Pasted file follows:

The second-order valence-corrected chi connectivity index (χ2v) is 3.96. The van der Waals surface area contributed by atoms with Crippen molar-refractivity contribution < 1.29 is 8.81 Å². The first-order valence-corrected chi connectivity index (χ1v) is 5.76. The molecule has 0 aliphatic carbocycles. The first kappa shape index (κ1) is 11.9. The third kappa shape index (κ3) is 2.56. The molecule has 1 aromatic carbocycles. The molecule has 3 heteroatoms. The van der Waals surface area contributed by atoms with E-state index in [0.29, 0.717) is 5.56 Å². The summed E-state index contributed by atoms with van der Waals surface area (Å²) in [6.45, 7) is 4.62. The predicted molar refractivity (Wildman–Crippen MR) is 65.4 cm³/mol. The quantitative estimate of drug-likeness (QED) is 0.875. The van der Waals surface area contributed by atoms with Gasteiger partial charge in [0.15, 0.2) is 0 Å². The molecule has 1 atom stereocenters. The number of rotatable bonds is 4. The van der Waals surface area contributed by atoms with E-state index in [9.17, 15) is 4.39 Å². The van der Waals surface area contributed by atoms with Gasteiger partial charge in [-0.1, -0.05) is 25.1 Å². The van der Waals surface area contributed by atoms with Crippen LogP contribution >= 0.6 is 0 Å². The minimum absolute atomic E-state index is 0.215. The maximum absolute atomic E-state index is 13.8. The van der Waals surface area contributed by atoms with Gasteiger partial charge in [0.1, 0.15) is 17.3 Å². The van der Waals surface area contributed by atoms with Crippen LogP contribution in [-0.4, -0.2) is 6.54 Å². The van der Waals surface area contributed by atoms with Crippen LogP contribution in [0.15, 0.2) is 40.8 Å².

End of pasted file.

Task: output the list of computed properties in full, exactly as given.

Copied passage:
The second-order valence-corrected chi connectivity index (χ2v) is 3.96. The van der Waals surface area contributed by atoms with Crippen molar-refractivity contribution < 1.29 is 8.81 Å². The first-order valence-corrected chi connectivity index (χ1v) is 5.76. The molecule has 0 aliphatic carbocycles. The first kappa shape index (κ1) is 11.9. The third kappa shape index (κ3) is 2.56. The molecule has 1 aromatic carbocycles. The molecule has 3 heteroatoms. The van der Waals surface area contributed by atoms with E-state index in [0.29, 0.717) is 5.56 Å². The summed E-state index contributed by atoms with van der Waals surface area (Å²) in [6.45, 7) is 4.62. The predicted molar refractivity (Wildman–Crippen MR) is 65.4 cm³/mol. The quantitative estimate of drug-likeness (QED) is 0.875. The van der Waals surface area contributed by atoms with Gasteiger partial charge in [0.15, 0.2) is 0 Å². The molecule has 1 atom stereocenters. The number of rotatable bonds is 4. The van der Waals surface area contributed by atoms with E-state index in [9.17, 15) is 4.39 Å². The van der Waals surface area contributed by atoms with Gasteiger partial charge in [-0.1, -0.05) is 25.1 Å². The van der Waals surface area contributed by atoms with Crippen LogP contribution >= 0.6 is 0 Å². The minimum absolute atomic E-state index is 0.215. The maximum absolute atomic E-state index is 13.8. The van der Waals surface area contributed by atoms with Gasteiger partial charge in [0.1, 0.15) is 17.3 Å². The van der Waals surface area contributed by atoms with Crippen LogP contribution in [-0.4, -0.2) is 6.54 Å². The van der Waals surface area contributed by atoms with Crippen LogP contribution in [0.15, 0.2) is 40.8 Å².